In addition, the multiplicity of local-global classrooms requires approaches that acknowledge the interrelationship of the local and global in children's lives. Teachers can draw from global education frameworks (Banks, 2008, 2009; Hicks & Holden, 2007; Noddings, 2005) that integrate global dimensions and teach students about the interconnected world in which we live. This includes extending concepts of social justice and responsibility to issues like global poverty, international development, war, and ecological sustainability. Future generations need to be educated to participate as local-global citizens (Banks, 2008, 2009; Hicks & Holden, 2007; Noddings, 2005; Spariosu, 2004; Spring, 2008b), and students can better engage their intercultural learning processes with their classmates if they are taught relevant local-global contextual information. Like multicultural education, global education frameworks can benefit from critical explorations, since some models have promoted Eurocentric ideologies concerning international development and relations that beg critique and analysis. This includes, for example, market-based assumptions that business leaders from wealthy countries can "save" people in impoverished countries through high-tech development projects that primarily benefit those who are wealthy (Cannella & Viruru, 2004; Escobar, 1995).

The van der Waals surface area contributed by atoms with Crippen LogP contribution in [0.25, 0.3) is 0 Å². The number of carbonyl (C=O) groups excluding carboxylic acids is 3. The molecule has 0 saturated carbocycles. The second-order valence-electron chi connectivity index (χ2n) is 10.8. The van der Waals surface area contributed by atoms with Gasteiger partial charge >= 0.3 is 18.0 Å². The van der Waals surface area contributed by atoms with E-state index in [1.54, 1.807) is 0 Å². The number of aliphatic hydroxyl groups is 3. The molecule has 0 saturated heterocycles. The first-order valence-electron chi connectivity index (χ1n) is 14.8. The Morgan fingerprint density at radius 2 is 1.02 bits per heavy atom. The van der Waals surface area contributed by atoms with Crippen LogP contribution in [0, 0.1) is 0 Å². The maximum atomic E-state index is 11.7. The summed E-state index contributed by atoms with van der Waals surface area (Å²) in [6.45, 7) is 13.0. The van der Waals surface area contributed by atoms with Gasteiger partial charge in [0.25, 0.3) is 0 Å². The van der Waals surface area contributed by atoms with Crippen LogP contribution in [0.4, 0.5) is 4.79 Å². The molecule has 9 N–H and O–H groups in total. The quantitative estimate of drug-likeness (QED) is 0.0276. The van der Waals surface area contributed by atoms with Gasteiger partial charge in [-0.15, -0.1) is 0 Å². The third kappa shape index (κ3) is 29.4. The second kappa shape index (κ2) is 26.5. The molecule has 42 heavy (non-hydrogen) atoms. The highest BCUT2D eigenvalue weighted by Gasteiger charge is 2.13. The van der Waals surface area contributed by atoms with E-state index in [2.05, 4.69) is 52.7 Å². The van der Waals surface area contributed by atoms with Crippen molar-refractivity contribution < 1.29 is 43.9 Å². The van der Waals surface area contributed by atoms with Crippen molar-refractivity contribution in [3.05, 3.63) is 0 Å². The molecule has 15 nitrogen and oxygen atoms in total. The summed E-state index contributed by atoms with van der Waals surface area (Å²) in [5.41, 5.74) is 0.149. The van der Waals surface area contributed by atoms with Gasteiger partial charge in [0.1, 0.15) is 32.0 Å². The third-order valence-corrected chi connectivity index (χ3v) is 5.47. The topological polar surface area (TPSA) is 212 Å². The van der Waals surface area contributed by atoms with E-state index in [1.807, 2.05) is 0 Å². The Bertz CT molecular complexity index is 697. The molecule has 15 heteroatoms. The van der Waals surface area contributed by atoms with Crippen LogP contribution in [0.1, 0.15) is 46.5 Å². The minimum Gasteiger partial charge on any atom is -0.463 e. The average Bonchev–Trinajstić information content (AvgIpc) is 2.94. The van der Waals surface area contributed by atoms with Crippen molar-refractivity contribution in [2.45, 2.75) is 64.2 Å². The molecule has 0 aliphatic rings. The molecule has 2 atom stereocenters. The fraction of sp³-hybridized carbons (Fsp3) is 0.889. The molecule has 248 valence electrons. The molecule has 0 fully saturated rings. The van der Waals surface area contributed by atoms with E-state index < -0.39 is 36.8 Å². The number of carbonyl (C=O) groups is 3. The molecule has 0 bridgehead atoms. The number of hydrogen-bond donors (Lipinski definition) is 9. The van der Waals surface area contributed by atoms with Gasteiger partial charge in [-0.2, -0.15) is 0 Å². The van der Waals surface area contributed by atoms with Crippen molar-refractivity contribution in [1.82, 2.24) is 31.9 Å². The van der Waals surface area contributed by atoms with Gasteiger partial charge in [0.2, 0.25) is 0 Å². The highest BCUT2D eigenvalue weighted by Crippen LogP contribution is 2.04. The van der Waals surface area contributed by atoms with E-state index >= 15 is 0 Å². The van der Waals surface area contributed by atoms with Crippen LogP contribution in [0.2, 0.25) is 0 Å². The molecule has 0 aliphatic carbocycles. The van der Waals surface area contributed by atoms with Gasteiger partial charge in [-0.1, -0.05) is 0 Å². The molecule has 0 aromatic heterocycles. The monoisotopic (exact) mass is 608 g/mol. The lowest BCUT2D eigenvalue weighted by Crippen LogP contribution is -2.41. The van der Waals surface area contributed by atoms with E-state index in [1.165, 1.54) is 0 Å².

I believe global and multicultural frameworks should be informed by decolonial approaches to education, which draw from critical and postcolonial theories to analyze the socio-historical contexts that shape human relationships, including knowledge production and educational paradigms. Expanding critique to the local-global, decolonial education explores the continuing exploitations and inequalities perpetuated by neocolonial practices that include the material and epistemological subjugation of peoples originating in projects of colonialism, imperialism, and the expansion of neoliberal global capitalism (Cannella & Viruru, 2004; De Lissovoy, 2008, 2009, 2010; McLaren & Farahmandpur, 2005; Tejeda et al., 2003; Villenas, 2006). Decolonial pedagogies resist internal neocolonialism by rejecting education that imposes colonial knowledge systems on minoritized students, promoting instead educational practices shaped and guided by community members and knowledge systems (Tejeda et al., 2003).